industry and remain professional at all times.
 Sign up to more than one recruitment agency as they may have different employer
links. Make sure you let them know you are doing this, and keep a record.
 Keep them up to date of your contact details, change of circumstances or
constraints as to what you can or can’t do.
Try signing up at the following recruitment websites also:
By the way you should not have to pay a fee or feel obligated to pay for ‘add-ons’ such as CV checking or
interview preparation as a condition of being with a Recruitment Agency. If anything your Guidance &
Employability Team (GET) can advise you on CVs as well as preparing effectively for assessment centres and
interviews, all for free. Go to: and
click on “drop-ins” to find out about our times and location.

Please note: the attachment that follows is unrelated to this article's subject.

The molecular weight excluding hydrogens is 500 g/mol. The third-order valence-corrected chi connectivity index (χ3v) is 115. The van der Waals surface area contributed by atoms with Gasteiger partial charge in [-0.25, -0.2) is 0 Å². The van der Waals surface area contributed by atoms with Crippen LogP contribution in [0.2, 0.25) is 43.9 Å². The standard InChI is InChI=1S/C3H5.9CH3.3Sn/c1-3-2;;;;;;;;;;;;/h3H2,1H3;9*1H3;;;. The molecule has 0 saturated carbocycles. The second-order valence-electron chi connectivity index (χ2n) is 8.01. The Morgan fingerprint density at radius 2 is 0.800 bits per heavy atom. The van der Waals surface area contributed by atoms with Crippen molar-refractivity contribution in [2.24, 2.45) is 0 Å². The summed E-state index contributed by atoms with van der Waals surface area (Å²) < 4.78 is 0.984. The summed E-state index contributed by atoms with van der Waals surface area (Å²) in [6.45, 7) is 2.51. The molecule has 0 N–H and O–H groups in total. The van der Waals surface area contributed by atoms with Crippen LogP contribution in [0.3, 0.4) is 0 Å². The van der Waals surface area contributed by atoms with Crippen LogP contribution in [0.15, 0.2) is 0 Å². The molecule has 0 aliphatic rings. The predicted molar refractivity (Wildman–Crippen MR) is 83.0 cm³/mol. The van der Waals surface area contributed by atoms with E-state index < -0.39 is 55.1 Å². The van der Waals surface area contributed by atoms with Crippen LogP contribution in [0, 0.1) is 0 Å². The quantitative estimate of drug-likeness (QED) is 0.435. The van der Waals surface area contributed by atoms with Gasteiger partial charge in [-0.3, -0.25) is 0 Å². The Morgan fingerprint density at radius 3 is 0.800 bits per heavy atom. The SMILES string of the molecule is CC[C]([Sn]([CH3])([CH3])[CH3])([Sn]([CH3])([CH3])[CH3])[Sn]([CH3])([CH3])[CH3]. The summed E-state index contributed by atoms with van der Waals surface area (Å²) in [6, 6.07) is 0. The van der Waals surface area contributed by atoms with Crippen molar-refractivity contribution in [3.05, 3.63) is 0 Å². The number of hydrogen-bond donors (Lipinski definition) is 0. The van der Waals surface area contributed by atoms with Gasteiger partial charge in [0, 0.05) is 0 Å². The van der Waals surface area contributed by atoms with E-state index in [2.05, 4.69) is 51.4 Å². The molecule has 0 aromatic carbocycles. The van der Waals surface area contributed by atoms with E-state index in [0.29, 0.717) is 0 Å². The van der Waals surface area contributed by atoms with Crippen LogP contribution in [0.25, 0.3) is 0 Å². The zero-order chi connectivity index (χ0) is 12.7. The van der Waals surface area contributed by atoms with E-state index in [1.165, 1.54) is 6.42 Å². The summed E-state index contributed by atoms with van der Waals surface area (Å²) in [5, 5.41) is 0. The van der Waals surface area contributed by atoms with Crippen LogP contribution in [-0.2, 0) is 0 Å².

Directly answering advert vacancies is another way of job hunting, however remember that
if you are answering adverts that are online or on national newspapers you will be
competing with a lot of people! These are some of the places where you can find adverts, in:
national, regional and local newspapers (e.g. The Guardian, The Independent)
special job newspapers (e.g. Jobs UK, The Loot)
specialist ‘trade’ journals (e.g. Computing, The Bookseller)
your local high street or shopping centre –many jobs are advertised by a poster or
card in the window
 local Job Centres -you can also search for jobs on their website
click “find a job” to gain access to the job search engine
 General graduate online vacancies sites:;;;;;
Having identified relevant employers, you could just send off your CV in the hope that they
have a position available. Such speculative applications can result in success. To increase